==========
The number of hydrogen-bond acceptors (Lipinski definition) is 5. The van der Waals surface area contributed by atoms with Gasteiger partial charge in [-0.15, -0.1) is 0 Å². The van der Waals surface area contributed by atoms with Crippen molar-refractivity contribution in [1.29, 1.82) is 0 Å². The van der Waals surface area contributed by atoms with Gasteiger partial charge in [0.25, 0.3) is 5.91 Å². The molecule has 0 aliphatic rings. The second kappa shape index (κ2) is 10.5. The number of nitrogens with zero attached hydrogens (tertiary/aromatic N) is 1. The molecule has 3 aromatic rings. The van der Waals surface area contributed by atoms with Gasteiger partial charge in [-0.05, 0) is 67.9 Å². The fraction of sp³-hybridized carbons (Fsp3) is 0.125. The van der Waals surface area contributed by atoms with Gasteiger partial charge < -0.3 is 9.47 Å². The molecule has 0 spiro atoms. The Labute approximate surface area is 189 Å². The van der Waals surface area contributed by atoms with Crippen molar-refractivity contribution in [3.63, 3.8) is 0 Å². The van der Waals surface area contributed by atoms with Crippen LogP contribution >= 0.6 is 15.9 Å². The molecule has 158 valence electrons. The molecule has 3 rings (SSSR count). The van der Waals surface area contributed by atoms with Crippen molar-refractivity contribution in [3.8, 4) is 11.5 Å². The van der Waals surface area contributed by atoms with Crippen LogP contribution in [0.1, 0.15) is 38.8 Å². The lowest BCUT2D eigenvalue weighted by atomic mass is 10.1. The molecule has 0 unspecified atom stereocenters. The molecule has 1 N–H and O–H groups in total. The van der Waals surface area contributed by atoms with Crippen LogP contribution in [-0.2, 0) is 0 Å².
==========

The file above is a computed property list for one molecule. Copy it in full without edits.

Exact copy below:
The number of hydrogen-bond acceptors (Lipinski definition) is 5. The van der Waals surface area contributed by atoms with Gasteiger partial charge in [-0.15, -0.1) is 0 Å². The van der Waals surface area contributed by atoms with Crippen molar-refractivity contribution in [1.29, 1.82) is 0 Å². The van der Waals surface area contributed by atoms with Gasteiger partial charge in [0.25, 0.3) is 5.91 Å². The molecule has 0 aliphatic rings. The second kappa shape index (κ2) is 10.5. The number of nitrogens with zero attached hydrogens (tertiary/aromatic N) is 1. The molecule has 3 aromatic rings. The van der Waals surface area contributed by atoms with Gasteiger partial charge in [-0.05, 0) is 67.9 Å². The fraction of sp³-hybridized carbons (Fsp3) is 0.125. The van der Waals surface area contributed by atoms with Gasteiger partial charge < -0.3 is 9.47 Å². The molecule has 0 spiro atoms. The Labute approximate surface area is 189 Å². The van der Waals surface area contributed by atoms with Crippen molar-refractivity contribution in [3.63, 3.8) is 0 Å². The van der Waals surface area contributed by atoms with Crippen LogP contribution >= 0.6 is 15.9 Å². The molecule has 158 valence electrons. The molecule has 3 rings (SSSR count). The van der Waals surface area contributed by atoms with Crippen molar-refractivity contribution in [3.8, 4) is 11.5 Å². The van der Waals surface area contributed by atoms with Crippen LogP contribution in [0.1, 0.15) is 38.8 Å². The lowest BCUT2D eigenvalue weighted by atomic mass is 10.1. The molecule has 0 unspecified atom stereocenters. The molecule has 1 N–H and O–H groups in total. The van der Waals surface area contributed by atoms with Crippen LogP contribution in [-0.2, 0) is 0 Å².